Part 4 of the Writings of Leota Henson Turner

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I have found much material online about the Jubilee Singers' tour of Australia and New Zealand, including a chapter in the book Out of Sight: The Rise of African American Popular music, 1889-1895 by Lynn Abbott and Doug Seroff, and an excerpt from Uncle Tom in the White Pacific by Melissa Bellanta.

In this segment of Leota's writings she often speaks of her uncle who is Frederick J. Loudin, director of the group called Loudin's Jubilee Singers.

Continued from Part 3.

       "One bright morning a few weeks later we landed all safe and sound in Melbourne, Australia and we were glad to be on land once more, even though we were on the other side of the globe. We found Melbourne a lively bustling city, the buildings and activities much like our own American cities. The weather was warm and bright. Our advance agent, Mr. Sharp, had secured very nice accommodations at the Grand Hotel. After two weeks of rest and rehearsals we gave our first concert, which was a Private Comp…

More Writings from Leota Henson Turner

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Continued from Part 2.

"About 5 P.M. we reached our destination and went immediately to Sheppards Hotel, the famous well-known hostelry. At 7 P.M. dinner was served and is customary in England and other countries it is the big event of the day, and a formal dress affair. We hurriedly tidied ourselves up as best we could and we were soon ushered into the spacious, well-lighted dining room. It was filled with Military men in full dress with plenty of gold braid, medals on their uniforms. Their ladies in formal dress wearing plenty of jewels of all kinds. We felt very much out of place in our traveling attire but no one seemed to notice us particularly and we went through the eight course dinner with good grace. After dinner we went to bed immediately as we had to arise at 4 A.M. At that hour carriages had been ordered to take us out to see the Pyramids. We arrived at the Pyramid ‘Cheops’ just at sun rise. As we alighted from our carriages we were immediately surrounded by large grou…

Writings of Leota Henson Turner

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While researching Leota Henson's family, I was delighted to discover that we are related. Her cousin, William Loudin, married my grandmother's half-sister, Rosetta Clinton. Members of that Ohio settlement ended up marrying their cousins in many cases. I'm happy to call myself a great-grand niece of Frederick Loudin.

This is a tradition handed down from the first piano accompanist for the Fisk Jubilee Singers, Ella Sheppard, to Leota Henson, to my mother, Anne Gamble Kennedy. Now that my grandmother's friendship with Leota has been revealed to me, I know that Leota's role-modeling was at the forefront of my grandmother's thinking while she raised my mother.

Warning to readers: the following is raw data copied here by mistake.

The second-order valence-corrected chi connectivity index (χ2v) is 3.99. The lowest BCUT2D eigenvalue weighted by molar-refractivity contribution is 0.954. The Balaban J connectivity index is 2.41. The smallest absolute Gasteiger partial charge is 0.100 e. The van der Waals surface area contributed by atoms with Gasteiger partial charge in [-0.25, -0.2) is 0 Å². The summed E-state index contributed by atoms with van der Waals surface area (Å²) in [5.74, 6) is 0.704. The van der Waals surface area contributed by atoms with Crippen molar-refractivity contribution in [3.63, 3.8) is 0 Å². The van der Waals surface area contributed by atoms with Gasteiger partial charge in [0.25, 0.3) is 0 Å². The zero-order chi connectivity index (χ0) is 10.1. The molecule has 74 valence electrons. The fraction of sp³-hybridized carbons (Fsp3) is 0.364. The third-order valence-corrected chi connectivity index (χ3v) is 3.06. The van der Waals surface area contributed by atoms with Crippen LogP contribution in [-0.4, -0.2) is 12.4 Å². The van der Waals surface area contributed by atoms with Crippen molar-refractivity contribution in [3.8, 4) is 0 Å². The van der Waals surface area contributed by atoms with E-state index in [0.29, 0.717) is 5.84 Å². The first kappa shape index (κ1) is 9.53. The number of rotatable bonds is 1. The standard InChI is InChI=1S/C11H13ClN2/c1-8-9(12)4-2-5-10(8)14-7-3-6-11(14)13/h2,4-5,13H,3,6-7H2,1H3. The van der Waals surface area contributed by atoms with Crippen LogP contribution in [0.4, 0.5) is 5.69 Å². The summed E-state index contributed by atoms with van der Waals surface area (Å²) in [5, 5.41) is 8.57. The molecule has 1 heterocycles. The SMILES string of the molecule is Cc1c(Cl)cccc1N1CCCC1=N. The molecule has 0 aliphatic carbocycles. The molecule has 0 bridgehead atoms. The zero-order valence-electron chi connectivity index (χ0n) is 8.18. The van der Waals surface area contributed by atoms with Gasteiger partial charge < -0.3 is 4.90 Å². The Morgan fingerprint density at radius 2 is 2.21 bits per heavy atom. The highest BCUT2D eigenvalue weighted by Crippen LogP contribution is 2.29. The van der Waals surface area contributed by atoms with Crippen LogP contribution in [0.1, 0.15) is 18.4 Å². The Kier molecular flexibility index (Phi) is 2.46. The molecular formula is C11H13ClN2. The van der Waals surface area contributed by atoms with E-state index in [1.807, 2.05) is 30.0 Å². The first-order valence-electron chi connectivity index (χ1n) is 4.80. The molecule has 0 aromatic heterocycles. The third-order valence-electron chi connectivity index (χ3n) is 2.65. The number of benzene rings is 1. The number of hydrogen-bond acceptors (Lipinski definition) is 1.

Here is part 2 of the writings of Leota Henson Turner, describing the world concert tour of Loudin's Jubilee Singers from 1888 to 1900.


Continued from Part 1.



      “During our stay of two years in Great Britain we made many friends and had more social invitations than it was possible to accept. In the year …

Leota Henson Turner

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While going through a box of my grandmother’s papers and photo albums, I happened upon seven stapled, typed pages written by her friend Leota Henson. I recognized the name because my grandmother had mentioned her in her letters. Then I found this autographed photo of Leota in one of the photo albums. It turns out that Miss Leota had studied piano at the Conservatory of Music in Leipzig, Germany, was the piano accompanist for Frederick Loudin’s Jubilee Singers, and traveled with them throughout Europe, Egypt, Arabia, Australia, India, China, and Japan. The trip took six years, ending in 1900. My grandmother joined the group later in 1901.

Leota Henson married Dr. Alexander L. Turner, a respected surgeon and physician. She went on to become the founder and first board chair of the Colored Y.W.C.A. in Detroit. The ladies of the Board decided to name the branch in honor of Mrs. Lucy Thurman, “… a nationally known Colored woman who worked hard for Women’s Suffrage and also for Prohibition.”…

Letters from my Grandmother - Part 3

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When I think of the humiliations endured by my mother and grandmother, it makes my blood boil. My grandfather had built his house in a rural area, which was eventually swallowed up by the city of Charleston, West Virginia. The people who built their houses around his happened to be white, which meant that by the time my mother was old enough to attend school, she was not allowed to go to school in her own neighborhood. She had to travel for miles to get to the nearest “Colored” school. My grandfather faithfully paid his taxes so that his children could attend public school, all for naught.

My mother told me a story that she and her mother were taking a trip on a bus, and they had pulled into a bus station for bathroom breaks. The humiliation of segregated bathrooms was bad enough. But my grandmother had already returned to the bus and was seated when my mother tried to board. “You can’t get on this bus!” the new driver spat at my mother. She replied, “Well, my mother is already on this…